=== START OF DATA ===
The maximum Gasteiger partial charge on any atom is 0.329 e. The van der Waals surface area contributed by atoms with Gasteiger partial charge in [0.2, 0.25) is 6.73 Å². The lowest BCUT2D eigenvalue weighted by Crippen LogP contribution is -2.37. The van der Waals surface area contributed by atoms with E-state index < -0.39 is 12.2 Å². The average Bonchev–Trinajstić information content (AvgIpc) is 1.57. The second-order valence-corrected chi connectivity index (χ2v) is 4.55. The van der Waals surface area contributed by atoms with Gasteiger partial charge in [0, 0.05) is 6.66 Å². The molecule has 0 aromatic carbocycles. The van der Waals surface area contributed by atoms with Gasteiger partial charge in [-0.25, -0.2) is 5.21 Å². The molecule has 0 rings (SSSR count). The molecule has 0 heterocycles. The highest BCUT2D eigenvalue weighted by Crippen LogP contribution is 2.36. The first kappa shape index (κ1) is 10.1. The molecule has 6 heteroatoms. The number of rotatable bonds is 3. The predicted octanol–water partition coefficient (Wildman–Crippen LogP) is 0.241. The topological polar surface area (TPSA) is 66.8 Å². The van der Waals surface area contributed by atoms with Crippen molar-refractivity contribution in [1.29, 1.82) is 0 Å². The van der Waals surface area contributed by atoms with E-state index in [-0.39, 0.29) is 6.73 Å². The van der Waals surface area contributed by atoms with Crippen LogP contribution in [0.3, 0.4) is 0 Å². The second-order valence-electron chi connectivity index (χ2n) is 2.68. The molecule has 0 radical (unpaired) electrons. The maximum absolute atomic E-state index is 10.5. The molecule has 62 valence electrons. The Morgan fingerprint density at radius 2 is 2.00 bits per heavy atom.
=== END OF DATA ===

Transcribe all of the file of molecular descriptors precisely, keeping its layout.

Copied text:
The maximum Gasteiger partial charge on any atom is 0.329 e. The van der Waals surface area contributed by atoms with Gasteiger partial charge in [0.2, 0.25) is 6.73 Å². The lowest BCUT2D eigenvalue weighted by Crippen LogP contribution is -2.37. The van der Waals surface area contributed by atoms with E-state index < -0.39 is 12.2 Å². The average Bonchev–Trinajstić information content (AvgIpc) is 1.57. The second-order valence-corrected chi connectivity index (χ2v) is 4.55. The van der Waals surface area contributed by atoms with Gasteiger partial charge in [0, 0.05) is 6.66 Å². The molecule has 0 aromatic carbocycles. The van der Waals surface area contributed by atoms with Gasteiger partial charge in [-0.25, -0.2) is 5.21 Å². The molecule has 0 rings (SSSR count). The molecule has 0 heterocycles. The highest BCUT2D eigenvalue weighted by Crippen LogP contribution is 2.36. The first kappa shape index (κ1) is 10.1. The molecule has 6 heteroatoms. The number of rotatable bonds is 3. The predicted octanol–water partition coefficient (Wildman–Crippen LogP) is 0.241. The topological polar surface area (TPSA) is 66.8 Å². The van der Waals surface area contributed by atoms with Crippen molar-refractivity contribution in [1.29, 1.82) is 0 Å². The van der Waals surface area contributed by atoms with E-state index in [-0.39, 0.29) is 6.73 Å². The van der Waals surface area contributed by atoms with Crippen LogP contribution in [0.3, 0.4) is 0 Å². The second-order valence-electron chi connectivity index (χ2n) is 2.68. The molecule has 0 radical (unpaired) electrons. The maximum absolute atomic E-state index is 10.5. The molecule has 62 valence electrons. The Morgan fingerprint density at radius 2 is 2.00 bits per heavy atom.